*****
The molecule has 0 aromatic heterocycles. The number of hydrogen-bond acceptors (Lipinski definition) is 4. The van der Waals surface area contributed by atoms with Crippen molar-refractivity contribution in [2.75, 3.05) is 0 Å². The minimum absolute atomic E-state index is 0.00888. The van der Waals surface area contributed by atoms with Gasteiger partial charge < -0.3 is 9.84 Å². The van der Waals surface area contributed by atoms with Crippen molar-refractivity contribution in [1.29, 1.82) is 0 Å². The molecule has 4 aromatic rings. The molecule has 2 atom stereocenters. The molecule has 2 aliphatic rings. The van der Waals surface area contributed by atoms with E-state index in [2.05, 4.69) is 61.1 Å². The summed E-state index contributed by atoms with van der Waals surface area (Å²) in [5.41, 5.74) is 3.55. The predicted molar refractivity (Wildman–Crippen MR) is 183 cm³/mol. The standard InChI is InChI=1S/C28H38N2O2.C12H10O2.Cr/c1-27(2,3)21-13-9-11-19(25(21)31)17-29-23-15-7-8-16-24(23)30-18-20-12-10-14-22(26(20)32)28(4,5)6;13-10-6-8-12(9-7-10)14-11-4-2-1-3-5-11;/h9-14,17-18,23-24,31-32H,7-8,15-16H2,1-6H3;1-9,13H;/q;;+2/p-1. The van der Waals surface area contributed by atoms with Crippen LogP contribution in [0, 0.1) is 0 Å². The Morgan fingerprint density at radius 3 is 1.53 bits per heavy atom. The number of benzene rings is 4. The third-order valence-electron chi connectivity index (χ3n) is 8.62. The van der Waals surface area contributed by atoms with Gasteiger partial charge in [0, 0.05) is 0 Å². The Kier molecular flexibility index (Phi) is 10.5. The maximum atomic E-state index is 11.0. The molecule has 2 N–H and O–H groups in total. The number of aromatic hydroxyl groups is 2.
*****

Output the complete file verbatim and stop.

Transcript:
The molecule has 0 aromatic heterocycles. The number of hydrogen-bond acceptors (Lipinski definition) is 4. The van der Waals surface area contributed by atoms with Crippen molar-refractivity contribution in [2.75, 3.05) is 0 Å². The minimum absolute atomic E-state index is 0.00888. The van der Waals surface area contributed by atoms with Gasteiger partial charge < -0.3 is 9.84 Å². The van der Waals surface area contributed by atoms with Crippen molar-refractivity contribution in [1.29, 1.82) is 0 Å². The molecule has 4 aromatic rings. The molecule has 2 atom stereocenters. The molecule has 2 aliphatic rings. The van der Waals surface area contributed by atoms with E-state index in [2.05, 4.69) is 61.1 Å². The summed E-state index contributed by atoms with van der Waals surface area (Å²) in [5.41, 5.74) is 3.55. The predicted molar refractivity (Wildman–Crippen MR) is 183 cm³/mol. The standard InChI is InChI=1S/C28H38N2O2.C12H10O2.Cr/c1-27(2,3)21-13-9-11-19(25(21)31)17-29-23-15-7-8-16-24(23)30-18-20-12-10-14-22(26(20)32)28(4,5)6;13-10-6-8-12(9-7-10)14-11-4-2-1-3-5-11;/h9-14,17-18,23-24,31-32H,7-8,15-16H2,1-6H3;1-9,13H;/q;;+2/p-1. The van der Waals surface area contributed by atoms with Crippen LogP contribution in [0, 0.1) is 0 Å². The Morgan fingerprint density at radius 3 is 1.53 bits per heavy atom. The number of benzene rings is 4. The third-order valence-electron chi connectivity index (χ3n) is 8.62. The van der Waals surface area contributed by atoms with Gasteiger partial charge in [0, 0.05) is 0 Å². The Kier molecular flexibility index (Phi) is 10.5. The maximum atomic E-state index is 11.0. The molecule has 2 N–H and O–H groups in total. The number of aromatic hydroxyl groups is 2.